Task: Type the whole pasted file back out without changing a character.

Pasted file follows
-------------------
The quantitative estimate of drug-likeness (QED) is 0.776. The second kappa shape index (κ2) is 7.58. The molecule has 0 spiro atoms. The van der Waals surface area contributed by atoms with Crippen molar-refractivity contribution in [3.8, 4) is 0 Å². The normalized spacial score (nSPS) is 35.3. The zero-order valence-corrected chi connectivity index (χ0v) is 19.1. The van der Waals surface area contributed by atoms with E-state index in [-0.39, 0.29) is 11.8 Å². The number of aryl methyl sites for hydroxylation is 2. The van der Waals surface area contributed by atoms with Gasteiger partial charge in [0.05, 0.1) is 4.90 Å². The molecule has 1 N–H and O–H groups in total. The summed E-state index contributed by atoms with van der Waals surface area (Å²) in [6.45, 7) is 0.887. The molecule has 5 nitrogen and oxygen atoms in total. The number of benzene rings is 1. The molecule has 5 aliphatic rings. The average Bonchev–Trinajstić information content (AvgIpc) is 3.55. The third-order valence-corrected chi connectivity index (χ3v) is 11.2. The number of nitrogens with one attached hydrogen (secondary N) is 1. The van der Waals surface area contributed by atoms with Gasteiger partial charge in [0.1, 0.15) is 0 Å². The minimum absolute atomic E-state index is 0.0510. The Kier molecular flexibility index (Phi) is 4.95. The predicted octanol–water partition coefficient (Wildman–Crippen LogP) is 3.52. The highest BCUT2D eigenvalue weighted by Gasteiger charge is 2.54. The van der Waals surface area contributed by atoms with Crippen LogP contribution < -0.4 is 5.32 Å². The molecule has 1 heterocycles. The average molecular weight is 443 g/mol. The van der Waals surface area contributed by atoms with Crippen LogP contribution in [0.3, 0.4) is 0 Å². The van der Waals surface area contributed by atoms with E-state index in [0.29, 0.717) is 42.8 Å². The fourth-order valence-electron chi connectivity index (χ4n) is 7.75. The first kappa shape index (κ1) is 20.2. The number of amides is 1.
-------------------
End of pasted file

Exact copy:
The quantitative estimate of drug-likeness (QED) is 0.776. The second kappa shape index (κ2) is 7.58. The molecule has 0 spiro atoms. The van der Waals surface area contributed by atoms with Crippen molar-refractivity contribution in [3.8, 4) is 0 Å². The normalized spacial score (nSPS) is 35.3. The zero-order valence-corrected chi connectivity index (χ0v) is 19.1. The van der Waals surface area contributed by atoms with E-state index in [-0.39, 0.29) is 11.8 Å². The number of aryl methyl sites for hydroxylation is 2. The van der Waals surface area contributed by atoms with Gasteiger partial charge in [0.05, 0.1) is 4.90 Å². The molecule has 1 N–H and O–H groups in total. The summed E-state index contributed by atoms with van der Waals surface area (Å²) in [6.45, 7) is 0.887. The molecule has 5 nitrogen and oxygen atoms in total. The number of benzene rings is 1. The molecule has 5 aliphatic rings. The average Bonchev–Trinajstić information content (AvgIpc) is 3.55. The third-order valence-corrected chi connectivity index (χ3v) is 11.2. The number of nitrogens with one attached hydrogen (secondary N) is 1. The van der Waals surface area contributed by atoms with Gasteiger partial charge in [0.1, 0.15) is 0 Å². The minimum absolute atomic E-state index is 0.0510. The Kier molecular flexibility index (Phi) is 4.95. The predicted octanol–water partition coefficient (Wildman–Crippen LogP) is 3.52. The highest BCUT2D eigenvalue weighted by Gasteiger charge is 2.54. The van der Waals surface area contributed by atoms with Crippen LogP contribution < -0.4 is 5.32 Å². The molecule has 1 heterocycles. The average molecular weight is 443 g/mol. The van der Waals surface area contributed by atoms with Crippen LogP contribution in [0.3, 0.4) is 0 Å². The van der Waals surface area contributed by atoms with E-state index in [0.29, 0.717) is 42.8 Å². The fourth-order valence-electron chi connectivity index (χ4n) is 7.75. The first kappa shape index (κ1) is 20.2. The number of amides is 1.